We take food safety very seriously in order to ensure that every single product supplied by Aqunion is of the very highest standard. All our sites and our products adhere to stringent local and international quality and technical regulations.
Every single product supplied by Aqunion meets stringent food safety standards. In South Africa the food-safety of our abalone is very strictly regulated by the Department of Agriculture, Forestry and Fisheries’ Shellfish Monitoring Program and by the National Regulator of Compulsory Specifications (NRCS).
The NRCS is the regulatory arm of the South African Bureau of Standards (SABS) and the mandated authority for food safety of South Africa. The SABS is highly regarded internationally for their high standards and is the competent authority appointed by the European Union for product importation and certification in South Africa.
South Africa is a signatory to the Codex Alimentarius International Food Standards and the Shellfish Monitoring Program and the requirements of the NRCS are thus at least as stringent as that of Codex.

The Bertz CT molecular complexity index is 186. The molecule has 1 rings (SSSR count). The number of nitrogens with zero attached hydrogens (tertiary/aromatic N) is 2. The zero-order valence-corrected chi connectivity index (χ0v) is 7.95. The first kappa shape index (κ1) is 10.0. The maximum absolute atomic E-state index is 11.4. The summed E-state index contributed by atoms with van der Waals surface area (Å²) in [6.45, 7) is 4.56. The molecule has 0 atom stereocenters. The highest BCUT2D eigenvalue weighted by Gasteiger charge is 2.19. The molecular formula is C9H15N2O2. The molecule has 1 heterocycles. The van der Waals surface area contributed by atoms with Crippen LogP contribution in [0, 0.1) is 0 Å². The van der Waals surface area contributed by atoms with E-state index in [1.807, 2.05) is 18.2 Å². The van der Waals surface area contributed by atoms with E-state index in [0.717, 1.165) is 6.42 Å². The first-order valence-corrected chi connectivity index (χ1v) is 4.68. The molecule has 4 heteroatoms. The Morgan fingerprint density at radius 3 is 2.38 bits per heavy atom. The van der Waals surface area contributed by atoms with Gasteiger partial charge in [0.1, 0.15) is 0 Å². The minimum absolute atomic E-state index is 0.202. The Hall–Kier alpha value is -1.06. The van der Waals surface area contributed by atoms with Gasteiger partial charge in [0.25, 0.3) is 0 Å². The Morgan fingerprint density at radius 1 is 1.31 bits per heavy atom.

Our farms and our product are tested for and certified safe with regards to the following:
Microbiological contamination – salmonella, e-coli, vibrio
Heavy metals – lead, mercury and cadmium
Pesticides and various organic pollutants
Radiation (standard food testing) – radionuclides
We believe that healthy and happy animals ultimately taste better, so that is why we are proud to belong to the South African Abalone Health Programme, which is one of the best of its kind in the world. Headed up by Dr Anna Mouton and managed by Amanzi Biosecurity, it means that all parts of the farming process are regularly monitored by a team of expert veterinarians who assess their health status and guide us to ensure our animals are in top condition. Electricity is a critical component of our business, therefore Aqunion is investigating a number of alternative energy projects in an effort to minimise our impact on the environment.
Aqunion installed a hydro-electric plant during 2016, which has been generating electricity from the effluent water at the Gansbaai site, as it flows back to the sea.
A pilot project for the on-site generation of solar energy was planned for 2016.